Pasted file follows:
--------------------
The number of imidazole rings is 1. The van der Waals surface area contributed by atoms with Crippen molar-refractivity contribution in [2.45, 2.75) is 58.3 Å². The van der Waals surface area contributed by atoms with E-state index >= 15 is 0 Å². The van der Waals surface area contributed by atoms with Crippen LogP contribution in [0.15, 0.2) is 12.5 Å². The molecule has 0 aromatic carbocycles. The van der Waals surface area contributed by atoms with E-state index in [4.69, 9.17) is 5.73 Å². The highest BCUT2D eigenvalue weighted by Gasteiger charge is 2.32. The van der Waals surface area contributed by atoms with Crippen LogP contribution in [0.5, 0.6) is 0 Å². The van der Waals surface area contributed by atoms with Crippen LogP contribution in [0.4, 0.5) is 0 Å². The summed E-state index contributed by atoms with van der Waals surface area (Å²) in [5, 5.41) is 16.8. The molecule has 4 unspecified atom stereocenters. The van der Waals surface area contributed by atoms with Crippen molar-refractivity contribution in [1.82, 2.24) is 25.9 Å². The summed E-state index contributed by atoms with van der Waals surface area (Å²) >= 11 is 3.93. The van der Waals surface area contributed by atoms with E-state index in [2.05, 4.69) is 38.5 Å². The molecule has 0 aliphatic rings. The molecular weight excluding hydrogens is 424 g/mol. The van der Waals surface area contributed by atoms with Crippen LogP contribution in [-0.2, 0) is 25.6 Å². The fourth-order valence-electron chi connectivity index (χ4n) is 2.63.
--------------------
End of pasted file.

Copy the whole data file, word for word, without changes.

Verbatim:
The number of imidazole rings is 1. The van der Waals surface area contributed by atoms with Crippen molar-refractivity contribution in [2.45, 2.75) is 58.3 Å². The van der Waals surface area contributed by atoms with E-state index >= 15 is 0 Å². The van der Waals surface area contributed by atoms with Crippen LogP contribution in [0.15, 0.2) is 12.5 Å². The molecule has 0 aromatic carbocycles. The van der Waals surface area contributed by atoms with E-state index in [4.69, 9.17) is 5.73 Å². The highest BCUT2D eigenvalue weighted by Gasteiger charge is 2.32. The van der Waals surface area contributed by atoms with Crippen LogP contribution in [0.5, 0.6) is 0 Å². The van der Waals surface area contributed by atoms with Crippen LogP contribution in [0.4, 0.5) is 0 Å². The summed E-state index contributed by atoms with van der Waals surface area (Å²) in [5, 5.41) is 16.8. The molecule has 4 unspecified atom stereocenters. The van der Waals surface area contributed by atoms with Crippen molar-refractivity contribution in [1.82, 2.24) is 25.9 Å². The summed E-state index contributed by atoms with van der Waals surface area (Å²) >= 11 is 3.93. The van der Waals surface area contributed by atoms with E-state index in [2.05, 4.69) is 38.5 Å². The molecule has 0 aliphatic rings. The molecular weight excluding hydrogens is 424 g/mol. The van der Waals surface area contributed by atoms with Crippen LogP contribution in [-0.2, 0) is 25.6 Å². The fourth-order valence-electron chi connectivity index (χ4n) is 2.63.